Government data show that significant amounts of tobacco are being smuggled out of the country each year, health and economics experts said yesterday.
A national tobacco survey from 2011, the exact numbers of which remain confidential, shows that more tobacco is produced in Cambodia than is consumed, and much of the difference comes from smuggling rather than legal exports, said World Health Organization’s tobacco economics unit head Dr Ayda Yurekli at a press conference yesterday.
Yurekli and Southeast Asia Tobacco Control Alliance (SEASTCA) representatives at the conference also repeated their call of the previous day that Cambodia and other low-tax neighbours like Laos increase tobacco taxes by more than than 10 per cent to have a significant impact on public health.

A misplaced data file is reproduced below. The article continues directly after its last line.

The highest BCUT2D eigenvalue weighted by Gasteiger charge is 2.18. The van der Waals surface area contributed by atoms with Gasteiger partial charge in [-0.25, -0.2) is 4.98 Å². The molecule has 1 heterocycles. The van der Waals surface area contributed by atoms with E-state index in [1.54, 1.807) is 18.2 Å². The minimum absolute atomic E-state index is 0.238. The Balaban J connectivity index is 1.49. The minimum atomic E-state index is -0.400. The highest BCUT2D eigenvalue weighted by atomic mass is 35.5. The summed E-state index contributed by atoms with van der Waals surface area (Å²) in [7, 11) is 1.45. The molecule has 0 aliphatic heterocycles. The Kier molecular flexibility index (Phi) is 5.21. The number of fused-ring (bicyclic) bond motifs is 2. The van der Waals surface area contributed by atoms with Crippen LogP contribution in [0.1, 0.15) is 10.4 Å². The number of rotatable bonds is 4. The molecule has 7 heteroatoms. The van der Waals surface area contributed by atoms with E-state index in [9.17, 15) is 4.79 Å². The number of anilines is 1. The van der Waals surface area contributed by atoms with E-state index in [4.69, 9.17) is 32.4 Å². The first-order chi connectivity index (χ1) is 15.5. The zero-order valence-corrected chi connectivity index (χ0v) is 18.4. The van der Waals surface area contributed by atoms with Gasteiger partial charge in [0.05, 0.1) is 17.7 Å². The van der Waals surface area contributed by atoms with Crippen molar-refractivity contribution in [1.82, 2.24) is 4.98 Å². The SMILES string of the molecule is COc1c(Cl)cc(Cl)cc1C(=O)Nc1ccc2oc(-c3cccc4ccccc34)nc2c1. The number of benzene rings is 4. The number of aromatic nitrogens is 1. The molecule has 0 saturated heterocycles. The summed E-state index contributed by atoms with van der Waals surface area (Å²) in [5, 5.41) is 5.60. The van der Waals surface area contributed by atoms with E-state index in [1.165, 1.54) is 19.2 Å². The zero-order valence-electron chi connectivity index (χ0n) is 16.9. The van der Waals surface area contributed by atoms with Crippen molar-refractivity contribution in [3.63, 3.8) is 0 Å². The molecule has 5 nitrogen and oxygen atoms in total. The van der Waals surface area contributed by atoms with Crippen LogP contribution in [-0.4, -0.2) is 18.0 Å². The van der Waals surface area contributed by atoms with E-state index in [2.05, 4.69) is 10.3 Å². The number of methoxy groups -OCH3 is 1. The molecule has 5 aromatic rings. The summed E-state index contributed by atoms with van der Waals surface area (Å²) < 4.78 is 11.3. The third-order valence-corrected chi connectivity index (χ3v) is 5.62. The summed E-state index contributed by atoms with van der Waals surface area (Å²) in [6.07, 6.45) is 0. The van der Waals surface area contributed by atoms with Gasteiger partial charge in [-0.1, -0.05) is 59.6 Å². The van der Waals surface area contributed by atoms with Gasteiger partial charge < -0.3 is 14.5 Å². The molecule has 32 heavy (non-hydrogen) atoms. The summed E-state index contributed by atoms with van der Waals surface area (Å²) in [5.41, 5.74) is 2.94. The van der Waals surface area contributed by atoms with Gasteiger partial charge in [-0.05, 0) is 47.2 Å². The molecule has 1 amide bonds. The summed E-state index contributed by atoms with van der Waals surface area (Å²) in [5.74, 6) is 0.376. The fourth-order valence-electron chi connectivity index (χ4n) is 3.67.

“As the taxes increase, there may be incentive not to smuggle tobacco out,” Yurekli said.
Moreover, international data show that tax increases would not encourage the smuggling of tobacco into the country, said Dr Ulysses Dorothea, project director of the Southeast Asia Initiative on Tobacco Tax.
He cited data from Europe in recent decades showing that high tobacco prices do not correlate with more smuggling, as well as Canadian data showing that lower taxes did not reduce black market trade.
Yurekli added that a tax increase would do little to hurt tobacco workers in the long run, although they might see some short-term impact “because of technology, as tobacco growers shift from labour-intensive toward capital-intensive methods of production.”
The conference followed a government and WHO meeting about tobacco taxation on Monday.